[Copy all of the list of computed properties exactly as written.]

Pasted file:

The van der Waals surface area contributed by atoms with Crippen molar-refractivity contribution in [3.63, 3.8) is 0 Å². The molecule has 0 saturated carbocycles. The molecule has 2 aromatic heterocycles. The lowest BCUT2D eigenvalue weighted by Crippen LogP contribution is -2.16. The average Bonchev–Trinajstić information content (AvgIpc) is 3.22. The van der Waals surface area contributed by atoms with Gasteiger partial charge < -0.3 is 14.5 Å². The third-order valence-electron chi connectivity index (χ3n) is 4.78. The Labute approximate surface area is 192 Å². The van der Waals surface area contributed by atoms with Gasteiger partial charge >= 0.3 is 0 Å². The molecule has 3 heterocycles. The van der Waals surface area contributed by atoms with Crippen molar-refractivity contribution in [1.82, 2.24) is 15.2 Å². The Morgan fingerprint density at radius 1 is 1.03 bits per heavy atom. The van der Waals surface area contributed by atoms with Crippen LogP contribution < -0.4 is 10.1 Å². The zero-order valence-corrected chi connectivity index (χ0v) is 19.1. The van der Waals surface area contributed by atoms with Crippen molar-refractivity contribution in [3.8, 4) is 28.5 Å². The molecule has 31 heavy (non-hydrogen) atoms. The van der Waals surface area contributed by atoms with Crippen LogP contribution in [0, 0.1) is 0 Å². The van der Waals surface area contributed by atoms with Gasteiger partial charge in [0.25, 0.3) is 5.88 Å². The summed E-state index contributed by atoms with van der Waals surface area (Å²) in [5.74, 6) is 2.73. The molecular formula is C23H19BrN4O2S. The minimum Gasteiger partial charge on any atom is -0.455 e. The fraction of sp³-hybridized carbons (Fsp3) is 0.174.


The van der Waals surface area contributed by atoms with Crippen molar-refractivity contribution in [3.63, 3.8) is 0 Å². The molecule has 0 saturated carbocycles. The molecule has 2 aromatic heterocycles. The lowest BCUT2D eigenvalue weighted by Crippen LogP contribution is -2.16. The average Bonchev–Trinajstić information content (AvgIpc) is 3.22. The van der Waals surface area contributed by atoms with Gasteiger partial charge < -0.3 is 14.5 Å². The third-order valence-electron chi connectivity index (χ3n) is 4.78. The Labute approximate surface area is 192 Å². The van der Waals surface area contributed by atoms with Gasteiger partial charge >= 0.3 is 0 Å². The molecule has 3 heterocycles. The van der Waals surface area contributed by atoms with Crippen molar-refractivity contribution in [1.82, 2.24) is 15.2 Å². The Morgan fingerprint density at radius 1 is 1.03 bits per heavy atom. The van der Waals surface area contributed by atoms with Crippen LogP contribution < -0.4 is 10.1 Å². The zero-order valence-corrected chi connectivity index (χ0v) is 19.1. The van der Waals surface area contributed by atoms with Crippen molar-refractivity contribution in [3.8, 4) is 28.5 Å². The molecule has 31 heavy (non-hydrogen) atoms. The van der Waals surface area contributed by atoms with Crippen LogP contribution in [0, 0.1) is 0 Å². The van der Waals surface area contributed by atoms with Gasteiger partial charge in [0.25, 0.3) is 5.88 Å². The summed E-state index contributed by atoms with van der Waals surface area (Å²) in [5.74, 6) is 2.73. The molecular formula is C23H19BrN4O2S. The minimum Gasteiger partial charge on any atom is -0.455 e. The fraction of sp³-hybridized carbons (Fsp3) is 0.174.